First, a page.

That's how my first voice teacher berated my
speech-making. She said: "Spit out the pebbles on your tongue and cough out the potatoes from the back of your mouth. Shape the sound, enunciate the words, control the breathing. If you can't do that, you're only half an actor!" Ah me, we are awash in half-actors and half-singers as well.
With the torrential downgrading to the lowest common denominator, so-called 'elitist' pursuits as
cursive handwriting and elocution have disappeared from American public education. We're inundated with children who cannot write with their prehensile thumbs and mumble through their numbed noses. It began in the 1950's when adolescent music-making swished into the mainstream and said: "It ain't about the music, it's rock&roll." And when country-western music-making twisted into the mainstream and said: "It ain't about the music, it's common-folk
singing." And it's revealed in today's disposable reality television which says: "Boring is good, anybody can be a 'star', that's what's real."
Go back 60 years. The 'Golden Years' of Hollywood were still shining. From the broadest Epic to the lowliest B-feature, actors delivered their dialogue with enunciated clarity, other than Marlon Brando. He had a trained vocal
instrument and he proved it with his performances in "Julius Caesar" and "Desiree". Probably had to do with the fact that he was working with casts of almost all British actors. But for the swath of his career, on stage and screen, he mumbled like a smack-addict in Alaska because as an actor, he was lazy, crazy and dumb.
Go back 60 years. Pop and jazz, I'll cite only three:
Jo Stafford, she of 'perfect pitch' fame, not a great "phraser" but she gave you every syllable, articulated and clean surrounded by her amazing gift to strike notes pinpoint pure.
June Christy, she of 'cool jazz' fame, a protégé of Stan Kenton, clarity was her hallmark.
And then there was Frank Sinatra. Unarguably the best pop/jazz singer ever recorded. He wasn't well educated but he did receive some voice training. He reached a level of musicianship, singership, unmatched to this day. His ability to phrase was simply a remarkable gift of magic, and he gave you every syllable, every letter, every overtone, every undertone. Like most singers of his day, the lyric was everything.
I could on and on.
But let me touch on only a few interesting ironies.
Most current television series, broadcast and cable, American, British, French and others are ridden with performers who don't speak well. It doesn't seem to matter. But then, there's the madly successful "Game of Thrones". Amidst its stuffed-pizza scripts and video-game plots there is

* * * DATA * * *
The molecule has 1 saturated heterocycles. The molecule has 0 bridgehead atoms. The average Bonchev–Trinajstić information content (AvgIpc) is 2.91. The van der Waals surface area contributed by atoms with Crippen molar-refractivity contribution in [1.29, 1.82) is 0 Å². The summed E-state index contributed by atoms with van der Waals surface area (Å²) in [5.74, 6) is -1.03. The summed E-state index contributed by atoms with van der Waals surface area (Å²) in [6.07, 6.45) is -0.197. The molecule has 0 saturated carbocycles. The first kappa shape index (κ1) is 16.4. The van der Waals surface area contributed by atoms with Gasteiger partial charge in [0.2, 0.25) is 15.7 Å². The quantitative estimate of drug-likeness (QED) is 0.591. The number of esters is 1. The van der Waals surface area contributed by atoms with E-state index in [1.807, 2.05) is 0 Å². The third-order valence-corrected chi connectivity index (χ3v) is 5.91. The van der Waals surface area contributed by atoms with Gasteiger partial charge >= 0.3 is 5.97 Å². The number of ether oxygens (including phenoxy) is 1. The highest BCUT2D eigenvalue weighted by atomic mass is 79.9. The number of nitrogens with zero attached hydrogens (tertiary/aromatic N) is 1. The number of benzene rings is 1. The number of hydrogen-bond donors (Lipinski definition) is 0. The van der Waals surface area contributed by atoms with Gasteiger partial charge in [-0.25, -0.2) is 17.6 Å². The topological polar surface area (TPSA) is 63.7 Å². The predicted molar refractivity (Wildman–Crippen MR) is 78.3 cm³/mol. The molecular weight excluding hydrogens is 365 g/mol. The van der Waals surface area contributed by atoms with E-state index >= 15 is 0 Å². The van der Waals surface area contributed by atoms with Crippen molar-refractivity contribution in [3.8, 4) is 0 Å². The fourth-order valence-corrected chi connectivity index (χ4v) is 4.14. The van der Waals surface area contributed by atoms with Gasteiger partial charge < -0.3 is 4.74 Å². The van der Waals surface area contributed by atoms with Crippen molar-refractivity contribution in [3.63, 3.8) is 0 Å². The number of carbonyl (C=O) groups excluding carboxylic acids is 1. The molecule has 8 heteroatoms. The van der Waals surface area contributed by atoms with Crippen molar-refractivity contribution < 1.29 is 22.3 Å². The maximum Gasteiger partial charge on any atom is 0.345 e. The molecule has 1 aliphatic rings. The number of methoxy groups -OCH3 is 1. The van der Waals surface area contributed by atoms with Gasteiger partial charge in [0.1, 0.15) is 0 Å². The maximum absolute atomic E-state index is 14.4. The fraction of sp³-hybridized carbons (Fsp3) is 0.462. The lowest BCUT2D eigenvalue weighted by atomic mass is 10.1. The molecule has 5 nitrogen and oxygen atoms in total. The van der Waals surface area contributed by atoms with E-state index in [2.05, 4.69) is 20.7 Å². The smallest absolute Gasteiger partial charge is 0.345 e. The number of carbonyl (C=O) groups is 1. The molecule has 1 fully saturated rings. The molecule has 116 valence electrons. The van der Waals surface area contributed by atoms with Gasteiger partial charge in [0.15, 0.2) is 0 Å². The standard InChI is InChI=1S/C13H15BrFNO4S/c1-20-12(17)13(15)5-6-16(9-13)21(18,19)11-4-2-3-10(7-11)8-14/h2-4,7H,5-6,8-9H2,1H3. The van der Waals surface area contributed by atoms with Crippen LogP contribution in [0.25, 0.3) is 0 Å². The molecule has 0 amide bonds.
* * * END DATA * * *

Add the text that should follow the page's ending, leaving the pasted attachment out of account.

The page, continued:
the relief of a group of actors who not only can speak but can use their voices as instruments. It's because most of them (not all) are trained British actors. And those that are not are forced to reach the bar.
Australian Broadcasting, Australia Plus, is an ear-shaking mélange of accents and words coming through the TV speaker. Spoken Australian English is not the most pleasant spoken language on the planet
— its enunciation is squeezed, twisted, and filtered through the sinuses. It has much in common with the environment in which it thrives. The A+ sportscasters are the worst, no, awfully worse. They don't just mumble, they squeeze their words as they chew the pebbles and mash the potatoes that fill their mouths. It is a grateful viewer who has a mute button.
BBC World News, that fountain of the Queen's
English delivered with the sincerity of the great Big Ben. In their race to catch the train of multi-cultural diversity, BBC has dropped their standards, faces without voices. Olympus cries when it hears the mutilation of what was once clean, clear, broadcast words. Even France 24's worldwide English broadcasts have better, more articulate voices. So much for the Chunnel across the channel.
And while we're
qvetching and qveyning about performers' voices, let me cite one atrocious aspect of current cinema: the dubbing of voices in films when they are presented in foreign markets. Half of a film-actor is his voice. Cover it in a film with a dubbed voice in a foreign language and you can lose up to half of his performance. It's not just the translated changes in dialogue. It's the loss of the actor's voice with all of its inflection, innuendo, mood, and subtle reinforcement of the
visual acting. It sometimes results in losing half the film. Subtitles are annoying but they're enhanced , even when translated, by the actor's voice. So much for our disposable modern cinema.
And... as Lenny Bruce would say... "That's that!"